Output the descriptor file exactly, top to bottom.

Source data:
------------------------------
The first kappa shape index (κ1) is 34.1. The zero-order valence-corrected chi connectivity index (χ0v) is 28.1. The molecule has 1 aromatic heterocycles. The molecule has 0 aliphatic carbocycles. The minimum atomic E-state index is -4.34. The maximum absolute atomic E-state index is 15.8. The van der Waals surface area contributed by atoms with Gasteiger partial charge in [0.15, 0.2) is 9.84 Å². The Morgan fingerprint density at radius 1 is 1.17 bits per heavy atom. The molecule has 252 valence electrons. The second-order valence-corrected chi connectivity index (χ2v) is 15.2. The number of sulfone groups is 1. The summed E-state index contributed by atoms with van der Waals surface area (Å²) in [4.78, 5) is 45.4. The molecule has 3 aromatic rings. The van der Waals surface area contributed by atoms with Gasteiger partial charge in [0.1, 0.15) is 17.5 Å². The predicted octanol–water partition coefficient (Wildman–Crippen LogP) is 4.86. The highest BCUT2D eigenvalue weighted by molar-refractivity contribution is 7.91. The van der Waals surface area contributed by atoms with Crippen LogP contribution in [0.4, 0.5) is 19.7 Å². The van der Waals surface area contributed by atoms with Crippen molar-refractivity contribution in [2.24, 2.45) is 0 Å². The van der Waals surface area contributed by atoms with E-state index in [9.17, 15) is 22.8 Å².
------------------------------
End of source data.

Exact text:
The first kappa shape index (κ1) is 34.1. The zero-order valence-corrected chi connectivity index (χ0v) is 28.1. The molecule has 1 aromatic heterocycles. The molecule has 0 aliphatic carbocycles. The minimum atomic E-state index is -4.34. The maximum absolute atomic E-state index is 15.8. The van der Waals surface area contributed by atoms with Gasteiger partial charge in [0.15, 0.2) is 9.84 Å². The Morgan fingerprint density at radius 1 is 1.17 bits per heavy atom. The molecule has 252 valence electrons. The second-order valence-corrected chi connectivity index (χ2v) is 15.2. The number of sulfone groups is 1. The summed E-state index contributed by atoms with van der Waals surface area (Å²) in [4.78, 5) is 45.4. The molecule has 3 aromatic rings. The van der Waals surface area contributed by atoms with Gasteiger partial charge in [0.1, 0.15) is 17.5 Å². The predicted octanol–water partition coefficient (Wildman–Crippen LogP) is 4.86. The highest BCUT2D eigenvalue weighted by molar-refractivity contribution is 7.91. The van der Waals surface area contributed by atoms with Crippen LogP contribution in [0.4, 0.5) is 19.7 Å². The van der Waals surface area contributed by atoms with Crippen molar-refractivity contribution in [2.24, 2.45) is 0 Å². The van der Waals surface area contributed by atoms with E-state index in [9.17, 15) is 22.8 Å².